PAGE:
Seaward, John (DNB00)
|←Seaton, Thomas (1806-1876)||Dictionary of National Biography, 1885-1900, Volume 51
SEAWARD, JOHN (1786–1858), civil engineer, son of a builder, was born at Lambeth, London, in January 1786, and began life as a surveyor and architect, working with his father. He was afterwards engaged by Grillier & Co., contractors for the erection of Vauxhall Bridge; the direction of that work was entrusted to Seaward, and this circumstance brought him the acquaintance of Jeremy Bentham and Ralph and James Walker. He next managed some lead-mines in Wales, acquired a knowledge of chemistry, and became friendly with Woolf, Trevithick, and other mechanical engineers. Returning to London, he superintended the construction of Gordon's, Dowson's, and other docks on the Thames, and became agent for the Gospel Oak Ironworks in Staffordshire. He was at the same time connected with the Imperial and Continental Gas Company, and introduced gas lighting into several towns in France, Belgium, and Holland. In 1823 he made drawings for a new London Bridge of three arches, each of 230 feet span. In 1824 he established the Canal Ironworks, Millwall, Poplar, for the construction of machinery, more particularly of marine engines. The first vessel built there in 1825, the Royal George, was intended to run between Dover and Calais. He joined the Institution of Civil Engineers as a member in 1826, and was a frequent attendant at the meetings.
A younger brother, Samuel Seaward (1800–1842), joined John about 1826; the brothers produced machinery for every part of the world, and made the name of Seaward widely known. In 1829 they assisted in the formation of the Diamond Steam Packet Company, and built the engines for the boats which ran between Gravesend and London. Of these, the Ruby and the Sapphire were types for speed and for accommodation. In 1836 the brothers brought out the direct-acting engines for the Gorgon and Cyclops, known as Seaward's engines, nearly dispensing with the heavy side-beam engines which up to that period were in general use. Their success was complete, and the saving obtained in the consumption of fuel by the double-slide valve, both for the steam and exhaust, with other improvements, caused the government to entrust the Seawards with the building of twenty-four steamboats and some smaller vessels. At the same time they adapted their engines to the vessels of the East India Company, the Steam Navigation Companies, and the ships of foreign governments. They early advocated the use of auxiliary steam power for the voyage to India, and experimented with the Vernon in 1839 and 1840 with great success (Trans. Instit. of Civil Engineers, 1842, iii. 385–401). They also designed large swing-bridges, dredging machines, cranes, and other dock-apparatus, besides machinery for lead, saw, and sugar mills. Among the improvements and inventions for which John Seaward was personally responsible were the tubular boilers, which are still used in the royal navy, the disconnecting cranks for paddle-wheel engines, the telescopic funnel, the self-acting nozzles for feed and for regulating the saturation of the water in marine boilers, the double passages in cylinders both for steam and eduction, the cheese-couplings used to connect and disconnect the screw propeller to and from the engines, and other minor improvements.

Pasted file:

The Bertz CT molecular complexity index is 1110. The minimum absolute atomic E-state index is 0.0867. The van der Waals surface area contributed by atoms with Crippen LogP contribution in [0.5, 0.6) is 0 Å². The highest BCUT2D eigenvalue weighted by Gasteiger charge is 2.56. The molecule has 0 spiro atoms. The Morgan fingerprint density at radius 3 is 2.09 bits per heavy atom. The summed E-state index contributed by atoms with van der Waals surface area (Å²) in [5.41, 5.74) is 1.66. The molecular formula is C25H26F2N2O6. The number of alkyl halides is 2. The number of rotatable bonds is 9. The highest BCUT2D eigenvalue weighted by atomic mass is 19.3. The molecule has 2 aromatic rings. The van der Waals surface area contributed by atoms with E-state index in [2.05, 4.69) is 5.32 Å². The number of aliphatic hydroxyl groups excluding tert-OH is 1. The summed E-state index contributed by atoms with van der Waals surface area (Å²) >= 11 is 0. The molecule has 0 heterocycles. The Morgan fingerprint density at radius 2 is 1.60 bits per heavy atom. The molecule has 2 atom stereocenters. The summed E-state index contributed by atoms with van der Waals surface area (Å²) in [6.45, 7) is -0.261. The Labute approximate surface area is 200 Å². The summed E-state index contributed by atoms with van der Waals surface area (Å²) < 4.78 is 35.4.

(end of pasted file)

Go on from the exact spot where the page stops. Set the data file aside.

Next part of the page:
The death of Samuel Seaward, who was a F.R.S., at Endsleigh Street, London, on 11 May 1842 (Min. of Proc. of Instit. of Civil Engineers, 1842–3, ii. 11–12), threw upon John Seaward the entire management of the Canal Ironworks. In the construction of the engines of the Amazon, eight hundred horse power, he produced one of his most perfect works. The vessel unfortunately was destroyed by fire on her first passage to the West Indies on 4 Jan. 1852. He died at 20 Brecknock Crescent, London, on 26 March 1858.
He was the author of: 1. ‘Observations on the Rebuilding of London Bridge, with an examination of the Arch of Equilibrium proposed by Dr. Hutton, and an investigation of a new method for forming an arch of that description,’ 1824. 2. ‘Observations on the Advantages and Possibility of successfully employing Steam Power in navigating Ships between this country and the East Indies,’ 1829, signed J. S. & Co. For ‘The Steam Engine,’ by Thomas Tredgold, 1850, he contributed articles on ‘Steam Navigation,’ ‘Vessels of Iron and Wood,’ the ‘Steam Engine,’ and on ‘Screw Propulsion.’[Minutes of Proc. of Instit. of Civil Engineers, 1859, xviii. 199–202; Gent. Mag. May 1858, p. 566; Cat. of Scientific Papers, 1871, v. 609.]